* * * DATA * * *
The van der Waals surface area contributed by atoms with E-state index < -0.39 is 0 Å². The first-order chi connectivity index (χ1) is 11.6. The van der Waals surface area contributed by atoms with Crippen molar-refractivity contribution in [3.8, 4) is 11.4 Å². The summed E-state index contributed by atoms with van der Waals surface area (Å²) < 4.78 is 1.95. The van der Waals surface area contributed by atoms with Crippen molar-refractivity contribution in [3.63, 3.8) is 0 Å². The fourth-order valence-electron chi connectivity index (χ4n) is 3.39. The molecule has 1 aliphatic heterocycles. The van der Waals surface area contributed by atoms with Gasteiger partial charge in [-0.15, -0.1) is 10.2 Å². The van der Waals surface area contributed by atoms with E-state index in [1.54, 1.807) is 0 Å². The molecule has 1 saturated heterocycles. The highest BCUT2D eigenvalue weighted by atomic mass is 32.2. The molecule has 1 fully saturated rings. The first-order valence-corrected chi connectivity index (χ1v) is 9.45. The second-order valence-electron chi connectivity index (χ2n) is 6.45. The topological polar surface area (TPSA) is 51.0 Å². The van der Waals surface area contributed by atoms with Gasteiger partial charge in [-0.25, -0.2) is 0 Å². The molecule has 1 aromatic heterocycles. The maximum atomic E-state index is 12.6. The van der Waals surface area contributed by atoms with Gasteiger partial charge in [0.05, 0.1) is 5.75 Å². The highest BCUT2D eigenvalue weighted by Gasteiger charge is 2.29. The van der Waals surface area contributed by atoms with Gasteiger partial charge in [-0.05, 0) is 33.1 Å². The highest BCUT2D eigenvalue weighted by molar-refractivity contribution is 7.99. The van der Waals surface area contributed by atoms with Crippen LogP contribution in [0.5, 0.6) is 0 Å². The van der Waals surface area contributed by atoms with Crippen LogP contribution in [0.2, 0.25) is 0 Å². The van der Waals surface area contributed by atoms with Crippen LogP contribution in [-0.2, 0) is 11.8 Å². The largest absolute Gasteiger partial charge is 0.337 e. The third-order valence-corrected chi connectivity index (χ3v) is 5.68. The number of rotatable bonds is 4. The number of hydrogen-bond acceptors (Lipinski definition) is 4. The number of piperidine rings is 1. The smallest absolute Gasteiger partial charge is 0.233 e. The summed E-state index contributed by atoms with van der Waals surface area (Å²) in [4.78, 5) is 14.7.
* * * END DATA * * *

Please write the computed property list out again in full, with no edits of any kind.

The van der Waals surface area contributed by atoms with E-state index < -0.39 is 0 Å². The first-order chi connectivity index (χ1) is 11.6. The van der Waals surface area contributed by atoms with Crippen molar-refractivity contribution in [3.8, 4) is 11.4 Å². The summed E-state index contributed by atoms with van der Waals surface area (Å²) < 4.78 is 1.95. The van der Waals surface area contributed by atoms with Crippen molar-refractivity contribution in [3.63, 3.8) is 0 Å². The fourth-order valence-electron chi connectivity index (χ4n) is 3.39. The molecule has 1 aliphatic heterocycles. The van der Waals surface area contributed by atoms with Gasteiger partial charge in [-0.15, -0.1) is 10.2 Å². The van der Waals surface area contributed by atoms with E-state index in [1.54, 1.807) is 0 Å². The molecule has 1 saturated heterocycles. The highest BCUT2D eigenvalue weighted by atomic mass is 32.2. The molecule has 1 fully saturated rings. The first-order valence-corrected chi connectivity index (χ1v) is 9.45. The second-order valence-electron chi connectivity index (χ2n) is 6.45. The topological polar surface area (TPSA) is 51.0 Å². The van der Waals surface area contributed by atoms with Gasteiger partial charge in [-0.25, -0.2) is 0 Å². The molecule has 1 aromatic heterocycles. The maximum atomic E-state index is 12.6. The van der Waals surface area contributed by atoms with Gasteiger partial charge in [0.05, 0.1) is 5.75 Å². The highest BCUT2D eigenvalue weighted by Gasteiger charge is 2.29. The van der Waals surface area contributed by atoms with Gasteiger partial charge in [-0.05, 0) is 33.1 Å². The highest BCUT2D eigenvalue weighted by molar-refractivity contribution is 7.99. The van der Waals surface area contributed by atoms with Crippen LogP contribution in [0.5, 0.6) is 0 Å². The van der Waals surface area contributed by atoms with Crippen LogP contribution in [0.2, 0.25) is 0 Å². The van der Waals surface area contributed by atoms with Crippen LogP contribution in [-0.2, 0) is 11.8 Å². The largest absolute Gasteiger partial charge is 0.337 e. The third-order valence-corrected chi connectivity index (χ3v) is 5.68. The number of rotatable bonds is 4. The number of hydrogen-bond acceptors (Lipinski definition) is 4. The number of piperidine rings is 1. The smallest absolute Gasteiger partial charge is 0.233 e. The summed E-state index contributed by atoms with van der Waals surface area (Å²) in [4.78, 5) is 14.7.